After this came a thick darkness that lasted for three days. No one except the Israelites in Goshen could see anything or move from their places. Finally, on the evening of the Passover, God sent an angel of death to destroy Egypt's firstborn. Moses warns Pharaoh in Exodus 11:5: "And all the firstborn in the land of Egypt shall die, from the firstborn of Pharaoh who sits on his throne, even to the firstborn of the female servant who is behind the mill and the firstborn of the animals." Exodus 12:30 reports there was not a house in Egypt without at least one death.
Many thousands died from this plague; it destroyed the elite of Egypt. In some homes, many family members were firstborns: father, mother, child, grandfather, grandmother, servants, pets, and livestock. This was the great price paid to free God's people from their slavery to Egypt, to pagan beliefs and worship, and a culture of sin. The devastation God wrought did not finish the nation, but it severely crippled Egypt, no doubt for many years.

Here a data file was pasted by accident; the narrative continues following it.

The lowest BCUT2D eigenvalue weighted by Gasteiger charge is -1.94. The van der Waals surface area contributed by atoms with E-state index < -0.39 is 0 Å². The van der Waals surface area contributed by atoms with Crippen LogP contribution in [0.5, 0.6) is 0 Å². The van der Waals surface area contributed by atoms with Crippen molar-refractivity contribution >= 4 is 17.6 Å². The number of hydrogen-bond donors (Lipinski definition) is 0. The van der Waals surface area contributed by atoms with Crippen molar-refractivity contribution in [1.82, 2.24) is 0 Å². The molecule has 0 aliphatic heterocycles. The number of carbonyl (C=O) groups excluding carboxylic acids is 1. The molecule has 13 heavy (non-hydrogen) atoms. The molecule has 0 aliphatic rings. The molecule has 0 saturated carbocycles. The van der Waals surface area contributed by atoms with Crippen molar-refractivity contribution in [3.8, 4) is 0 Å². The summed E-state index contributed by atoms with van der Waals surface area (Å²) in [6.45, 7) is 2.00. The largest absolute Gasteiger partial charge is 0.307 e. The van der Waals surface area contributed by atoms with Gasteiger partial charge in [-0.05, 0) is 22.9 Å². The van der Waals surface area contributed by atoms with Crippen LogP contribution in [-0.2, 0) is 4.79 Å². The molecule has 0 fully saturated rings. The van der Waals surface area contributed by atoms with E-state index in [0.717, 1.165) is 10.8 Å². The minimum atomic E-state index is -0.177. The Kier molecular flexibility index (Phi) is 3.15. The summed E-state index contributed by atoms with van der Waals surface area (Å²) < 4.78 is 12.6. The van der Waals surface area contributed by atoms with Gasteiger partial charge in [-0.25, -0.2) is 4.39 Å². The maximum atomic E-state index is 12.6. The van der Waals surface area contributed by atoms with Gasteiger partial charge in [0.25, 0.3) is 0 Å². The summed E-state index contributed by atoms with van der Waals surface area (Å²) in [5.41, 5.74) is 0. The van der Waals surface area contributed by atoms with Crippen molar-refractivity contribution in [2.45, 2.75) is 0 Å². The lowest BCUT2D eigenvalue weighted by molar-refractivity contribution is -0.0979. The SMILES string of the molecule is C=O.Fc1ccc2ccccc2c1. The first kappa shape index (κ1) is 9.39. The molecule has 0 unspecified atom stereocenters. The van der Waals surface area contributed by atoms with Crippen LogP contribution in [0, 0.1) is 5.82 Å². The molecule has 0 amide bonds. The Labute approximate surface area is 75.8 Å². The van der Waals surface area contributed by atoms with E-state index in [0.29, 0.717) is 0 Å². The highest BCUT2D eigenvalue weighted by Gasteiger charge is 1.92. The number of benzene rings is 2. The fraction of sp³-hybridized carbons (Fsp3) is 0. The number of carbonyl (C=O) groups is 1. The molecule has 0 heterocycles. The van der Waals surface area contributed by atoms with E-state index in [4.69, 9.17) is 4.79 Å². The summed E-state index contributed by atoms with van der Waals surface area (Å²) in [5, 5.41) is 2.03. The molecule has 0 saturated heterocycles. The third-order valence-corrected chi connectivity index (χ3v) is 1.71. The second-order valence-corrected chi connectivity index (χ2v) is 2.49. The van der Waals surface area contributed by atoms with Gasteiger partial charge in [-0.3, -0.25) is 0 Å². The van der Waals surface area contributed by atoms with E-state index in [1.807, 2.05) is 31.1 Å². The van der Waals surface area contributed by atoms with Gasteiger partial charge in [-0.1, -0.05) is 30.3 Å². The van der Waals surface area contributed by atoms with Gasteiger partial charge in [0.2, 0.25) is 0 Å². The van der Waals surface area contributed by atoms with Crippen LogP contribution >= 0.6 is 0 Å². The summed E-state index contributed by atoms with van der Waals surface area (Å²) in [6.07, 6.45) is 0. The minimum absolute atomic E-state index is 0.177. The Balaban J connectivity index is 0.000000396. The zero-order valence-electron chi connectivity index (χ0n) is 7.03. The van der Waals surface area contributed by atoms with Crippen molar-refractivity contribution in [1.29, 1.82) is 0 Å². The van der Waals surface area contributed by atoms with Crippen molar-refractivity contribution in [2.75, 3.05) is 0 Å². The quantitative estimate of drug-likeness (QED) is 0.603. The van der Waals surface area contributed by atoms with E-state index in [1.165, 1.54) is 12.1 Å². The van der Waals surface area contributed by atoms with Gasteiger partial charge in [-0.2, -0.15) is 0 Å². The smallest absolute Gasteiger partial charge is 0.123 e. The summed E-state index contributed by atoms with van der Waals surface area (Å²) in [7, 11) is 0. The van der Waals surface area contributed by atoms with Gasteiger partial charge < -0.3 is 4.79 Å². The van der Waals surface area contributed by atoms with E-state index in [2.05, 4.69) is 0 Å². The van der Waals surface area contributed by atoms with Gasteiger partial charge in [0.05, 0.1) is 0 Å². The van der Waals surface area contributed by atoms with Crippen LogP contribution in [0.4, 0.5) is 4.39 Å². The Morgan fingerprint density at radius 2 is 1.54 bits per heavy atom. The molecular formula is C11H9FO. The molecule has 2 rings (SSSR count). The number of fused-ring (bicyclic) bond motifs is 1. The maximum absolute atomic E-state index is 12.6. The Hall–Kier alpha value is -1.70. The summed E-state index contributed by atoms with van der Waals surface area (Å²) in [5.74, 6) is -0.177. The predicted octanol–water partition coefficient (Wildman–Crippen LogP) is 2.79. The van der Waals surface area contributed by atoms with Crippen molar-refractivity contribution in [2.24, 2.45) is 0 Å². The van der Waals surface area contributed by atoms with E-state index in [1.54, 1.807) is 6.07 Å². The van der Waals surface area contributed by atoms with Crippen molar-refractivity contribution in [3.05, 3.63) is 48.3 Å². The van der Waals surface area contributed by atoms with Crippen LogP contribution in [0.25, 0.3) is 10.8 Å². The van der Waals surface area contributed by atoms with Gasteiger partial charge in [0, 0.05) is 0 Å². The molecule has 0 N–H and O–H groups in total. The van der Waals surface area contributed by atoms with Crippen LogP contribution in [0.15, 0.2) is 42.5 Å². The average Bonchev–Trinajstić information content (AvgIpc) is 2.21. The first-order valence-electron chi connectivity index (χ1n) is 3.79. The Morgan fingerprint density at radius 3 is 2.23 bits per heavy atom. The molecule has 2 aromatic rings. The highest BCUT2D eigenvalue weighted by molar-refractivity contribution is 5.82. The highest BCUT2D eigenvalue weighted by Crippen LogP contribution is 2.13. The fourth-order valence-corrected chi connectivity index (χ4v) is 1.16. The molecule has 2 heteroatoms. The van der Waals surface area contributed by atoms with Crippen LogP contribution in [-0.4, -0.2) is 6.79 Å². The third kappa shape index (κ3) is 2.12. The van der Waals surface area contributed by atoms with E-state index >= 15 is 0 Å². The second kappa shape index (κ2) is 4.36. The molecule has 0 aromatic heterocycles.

A price also had to be paid to redeem us from bondage to sin and death, its penalty, as Paul writes in I Corinthians 6:20, "For you were bought at a price." And that price? Peter answers in I Peter 1:18-19: ". . . you were not redeemed with corruptible things, like silver or gold, from your aimless conduct received by tradition from your fathers, but with the precious blood of Christ, as of a lamb without blemish and without spot." For us, it took the death of the Creator God, the very One to whom we owe our existence. The same apostle later writes, ". . . who Himself bore our sins in His own body on the tree, that we, having died to sins, might live for righteousness" (I Peter 2:24). We can summarize what we have learned:
Because of this, we should never take Passover lightly; it is most solemn because our God had to die to bring us salvation. Thus, we are told to consider the Passover seriously. Paul instructs in I Corinthians 11:27-28: "Therefore whoever eats this bread or drinks this cup of the Lord in an unworthy manner will be guilty of the body and blood of the Lord. But let a man examine himself, and so let him eat of the bread and drink of the cup."